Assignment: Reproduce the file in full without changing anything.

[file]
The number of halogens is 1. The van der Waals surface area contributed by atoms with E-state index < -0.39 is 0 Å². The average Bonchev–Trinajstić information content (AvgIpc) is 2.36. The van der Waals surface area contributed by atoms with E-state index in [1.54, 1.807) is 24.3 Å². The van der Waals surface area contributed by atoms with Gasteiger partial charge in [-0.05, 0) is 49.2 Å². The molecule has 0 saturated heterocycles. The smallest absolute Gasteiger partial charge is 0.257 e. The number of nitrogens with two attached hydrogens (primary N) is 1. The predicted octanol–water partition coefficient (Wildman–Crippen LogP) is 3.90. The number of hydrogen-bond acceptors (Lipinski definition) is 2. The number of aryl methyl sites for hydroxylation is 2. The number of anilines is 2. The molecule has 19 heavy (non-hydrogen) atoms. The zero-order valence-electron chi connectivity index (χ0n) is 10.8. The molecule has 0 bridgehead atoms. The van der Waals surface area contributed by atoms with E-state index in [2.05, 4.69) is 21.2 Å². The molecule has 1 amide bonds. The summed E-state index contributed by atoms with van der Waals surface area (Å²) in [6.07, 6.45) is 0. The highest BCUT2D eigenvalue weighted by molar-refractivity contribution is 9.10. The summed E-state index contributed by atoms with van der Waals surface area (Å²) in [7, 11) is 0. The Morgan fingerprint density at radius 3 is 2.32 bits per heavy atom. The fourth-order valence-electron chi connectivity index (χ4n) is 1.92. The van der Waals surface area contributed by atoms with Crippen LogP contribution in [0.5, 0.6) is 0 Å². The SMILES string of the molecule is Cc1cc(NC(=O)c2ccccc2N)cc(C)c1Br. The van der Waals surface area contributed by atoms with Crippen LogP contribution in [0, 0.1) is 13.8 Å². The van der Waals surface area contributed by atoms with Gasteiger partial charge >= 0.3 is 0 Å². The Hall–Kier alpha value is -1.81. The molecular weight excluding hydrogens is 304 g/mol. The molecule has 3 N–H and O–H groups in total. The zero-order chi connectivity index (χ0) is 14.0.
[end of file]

The number of halogens is 1. The van der Waals surface area contributed by atoms with E-state index < -0.39 is 0 Å². The average Bonchev–Trinajstić information content (AvgIpc) is 2.36. The van der Waals surface area contributed by atoms with E-state index in [1.54, 1.807) is 24.3 Å². The van der Waals surface area contributed by atoms with Gasteiger partial charge in [-0.05, 0) is 49.2 Å². The molecule has 0 saturated heterocycles. The smallest absolute Gasteiger partial charge is 0.257 e. The number of nitrogens with two attached hydrogens (primary N) is 1. The predicted octanol–water partition coefficient (Wildman–Crippen LogP) is 3.90. The number of hydrogen-bond acceptors (Lipinski definition) is 2. The number of aryl methyl sites for hydroxylation is 2. The number of anilines is 2. The molecule has 19 heavy (non-hydrogen) atoms. The zero-order valence-electron chi connectivity index (χ0n) is 10.8. The molecule has 0 bridgehead atoms. The van der Waals surface area contributed by atoms with E-state index in [2.05, 4.69) is 21.2 Å². The molecule has 1 amide bonds. The summed E-state index contributed by atoms with van der Waals surface area (Å²) in [6.07, 6.45) is 0. The highest BCUT2D eigenvalue weighted by molar-refractivity contribution is 9.10. The summed E-state index contributed by atoms with van der Waals surface area (Å²) in [7, 11) is 0. The Morgan fingerprint density at radius 3 is 2.32 bits per heavy atom. The fourth-order valence-electron chi connectivity index (χ4n) is 1.92. The van der Waals surface area contributed by atoms with Crippen LogP contribution in [0.5, 0.6) is 0 Å². The SMILES string of the molecule is Cc1cc(NC(=O)c2ccccc2N)cc(C)c1Br. The van der Waals surface area contributed by atoms with Crippen LogP contribution in [0, 0.1) is 13.8 Å². The van der Waals surface area contributed by atoms with Gasteiger partial charge >= 0.3 is 0 Å². The Hall–Kier alpha value is -1.81. The molecular weight excluding hydrogens is 304 g/mol. The molecule has 3 N–H and O–H groups in total. The zero-order chi connectivity index (χ0) is 14.0.